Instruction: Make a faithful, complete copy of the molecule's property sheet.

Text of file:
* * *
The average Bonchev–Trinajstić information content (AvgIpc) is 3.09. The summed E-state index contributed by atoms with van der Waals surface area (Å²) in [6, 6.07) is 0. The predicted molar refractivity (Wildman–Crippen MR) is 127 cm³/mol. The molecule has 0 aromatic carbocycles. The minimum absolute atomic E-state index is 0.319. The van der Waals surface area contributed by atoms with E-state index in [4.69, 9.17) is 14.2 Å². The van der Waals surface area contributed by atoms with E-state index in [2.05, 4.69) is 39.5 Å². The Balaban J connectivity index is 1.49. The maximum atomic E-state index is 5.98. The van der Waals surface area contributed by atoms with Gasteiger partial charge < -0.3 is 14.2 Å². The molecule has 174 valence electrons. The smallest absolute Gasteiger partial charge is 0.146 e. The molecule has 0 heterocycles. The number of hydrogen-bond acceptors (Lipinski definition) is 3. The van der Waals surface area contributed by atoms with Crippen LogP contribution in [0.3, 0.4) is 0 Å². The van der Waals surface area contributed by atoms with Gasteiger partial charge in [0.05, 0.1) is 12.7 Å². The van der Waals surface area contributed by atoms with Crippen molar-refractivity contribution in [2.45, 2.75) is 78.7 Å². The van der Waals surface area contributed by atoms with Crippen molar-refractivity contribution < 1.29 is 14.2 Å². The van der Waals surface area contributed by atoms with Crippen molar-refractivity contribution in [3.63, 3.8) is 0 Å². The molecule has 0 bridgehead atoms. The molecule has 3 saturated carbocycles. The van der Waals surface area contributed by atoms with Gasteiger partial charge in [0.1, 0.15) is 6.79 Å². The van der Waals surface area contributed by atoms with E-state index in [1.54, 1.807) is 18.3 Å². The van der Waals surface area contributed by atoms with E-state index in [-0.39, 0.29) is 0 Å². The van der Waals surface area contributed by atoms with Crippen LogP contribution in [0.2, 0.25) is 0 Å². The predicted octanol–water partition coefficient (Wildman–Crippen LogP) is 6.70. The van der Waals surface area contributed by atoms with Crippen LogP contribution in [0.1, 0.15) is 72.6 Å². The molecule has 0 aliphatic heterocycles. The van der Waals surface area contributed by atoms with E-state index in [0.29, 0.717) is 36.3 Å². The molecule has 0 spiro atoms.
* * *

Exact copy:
The average Bonchev–Trinajstić information content (AvgIpc) is 3.09. The summed E-state index contributed by atoms with van der Waals surface area (Å²) in [6, 6.07) is 0. The predicted molar refractivity (Wildman–Crippen MR) is 127 cm³/mol. The molecule has 0 aromatic carbocycles. The minimum absolute atomic E-state index is 0.319. The van der Waals surface area contributed by atoms with E-state index in [4.69, 9.17) is 14.2 Å². The van der Waals surface area contributed by atoms with E-state index in [2.05, 4.69) is 39.5 Å². The Balaban J connectivity index is 1.49. The maximum atomic E-state index is 5.98. The van der Waals surface area contributed by atoms with Gasteiger partial charge < -0.3 is 14.2 Å². The molecule has 174 valence electrons. The smallest absolute Gasteiger partial charge is 0.146 e. The molecule has 0 heterocycles. The number of hydrogen-bond acceptors (Lipinski definition) is 3. The van der Waals surface area contributed by atoms with Crippen LogP contribution in [0.3, 0.4) is 0 Å². The van der Waals surface area contributed by atoms with Gasteiger partial charge in [0.05, 0.1) is 12.7 Å². The van der Waals surface area contributed by atoms with Crippen molar-refractivity contribution in [2.45, 2.75) is 78.7 Å². The van der Waals surface area contributed by atoms with Crippen molar-refractivity contribution < 1.29 is 14.2 Å². The van der Waals surface area contributed by atoms with Crippen molar-refractivity contribution in [3.63, 3.8) is 0 Å². The molecule has 0 bridgehead atoms. The molecule has 3 saturated carbocycles. The van der Waals surface area contributed by atoms with Gasteiger partial charge in [0.1, 0.15) is 6.79 Å². The van der Waals surface area contributed by atoms with E-state index in [1.54, 1.807) is 18.3 Å². The van der Waals surface area contributed by atoms with E-state index in [-0.39, 0.29) is 0 Å². The van der Waals surface area contributed by atoms with Crippen LogP contribution in [0.2, 0.25) is 0 Å². The predicted octanol–water partition coefficient (Wildman–Crippen LogP) is 6.70. The van der Waals surface area contributed by atoms with Crippen LogP contribution in [0.1, 0.15) is 72.6 Å². The molecule has 0 aliphatic heterocycles. The van der Waals surface area contributed by atoms with E-state index in [0.29, 0.717) is 36.3 Å². The molecule has 0 spiro atoms.